Thursday, August 25, 2016

Pension Funds using options.

Two states, Hawaii and South Carolina are using Cash Secured Puts to boost the yield of their pension funds.
http://www.wsj.com/articles/pensions-play-with-puts-for-protection-1471777202

So what exactly is a cash secured put?  

A put is a bet that the underlying stock will fall in price.

  • Buying a put results in a payoff when the stock price falls below the strike.   


  • Conversely, selling a put results in a loss when the stock price is below the strike.   



The benefit to writing (selling) a put is that you earn a premium when the stock is trading above the strike.   But when the stock price falls, the writer incurs a loss.  The payoff from this strategy is basically the same as a covered call.

A cash secured put involves keeping cash on hand to cover this loss.   In the case of a pension fund, this cash is probably in the form of Treasuries.   Holding this cash doesn't make the loss go away, it just means that you have the money to cover it.   When the option is exercised, the writer sells the Treasuries to buy the stock, and ends up holding the stock.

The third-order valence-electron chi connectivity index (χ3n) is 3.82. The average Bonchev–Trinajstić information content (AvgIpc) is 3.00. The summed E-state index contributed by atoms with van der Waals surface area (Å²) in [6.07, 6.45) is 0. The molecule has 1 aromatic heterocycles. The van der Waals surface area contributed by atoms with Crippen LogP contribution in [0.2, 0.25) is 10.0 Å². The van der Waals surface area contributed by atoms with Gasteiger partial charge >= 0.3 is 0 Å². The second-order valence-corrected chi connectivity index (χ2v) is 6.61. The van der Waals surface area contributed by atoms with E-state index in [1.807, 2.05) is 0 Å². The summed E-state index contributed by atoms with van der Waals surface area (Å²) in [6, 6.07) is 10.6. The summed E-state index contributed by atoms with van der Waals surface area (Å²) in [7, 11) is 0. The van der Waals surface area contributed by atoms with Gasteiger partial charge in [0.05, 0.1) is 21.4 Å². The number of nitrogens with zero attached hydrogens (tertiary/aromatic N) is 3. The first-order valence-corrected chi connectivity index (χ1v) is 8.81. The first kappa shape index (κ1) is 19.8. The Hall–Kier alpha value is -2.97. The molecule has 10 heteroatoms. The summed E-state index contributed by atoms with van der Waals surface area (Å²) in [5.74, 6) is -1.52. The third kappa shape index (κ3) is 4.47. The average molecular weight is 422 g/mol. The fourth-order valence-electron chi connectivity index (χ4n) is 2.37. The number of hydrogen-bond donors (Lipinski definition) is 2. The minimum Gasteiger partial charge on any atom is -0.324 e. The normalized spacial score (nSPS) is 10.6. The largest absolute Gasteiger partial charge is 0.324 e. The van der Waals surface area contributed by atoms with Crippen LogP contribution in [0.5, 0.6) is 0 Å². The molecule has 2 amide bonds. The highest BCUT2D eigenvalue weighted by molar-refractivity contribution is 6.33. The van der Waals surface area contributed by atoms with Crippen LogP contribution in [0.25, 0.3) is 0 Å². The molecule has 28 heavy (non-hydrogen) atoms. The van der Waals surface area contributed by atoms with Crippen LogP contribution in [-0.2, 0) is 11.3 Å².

If as a portfolio manager, you wanted to move money from Treasuries to, say the S&P 500, but wanted to do so when the price of the index fell below a certain level, then a cash secured put would be one way of doing this.  During the periods when the index was high, you'd keep your money in Treasuries and instead earn the option premium.  It's similar to issuing a limit order.

So is this a risky strategy for a pension fund as implied by the Wall Street Journal?   I don't think so.   The payoffs are pretty clear and the risk is quite quantifiable providing that the strategy is managed
carefully.  That said, essentially what these states are doing is providing market insurance to other market participants.   The insurance business is a great business to be in, except when there is a disaster.   Just ask AIG.

A bigger issue is whether or not the optimal asset allocation of the pension fund is being compromised.  For example, if the pension fund is holding larger allocations to Treasuries instead of stocks, the fund will miss out on stronger performance by stocks in an up market.   The fund will instead be an aggressive buyer of stocks in a declining market which may result in an overweighting of stocks in a bear market.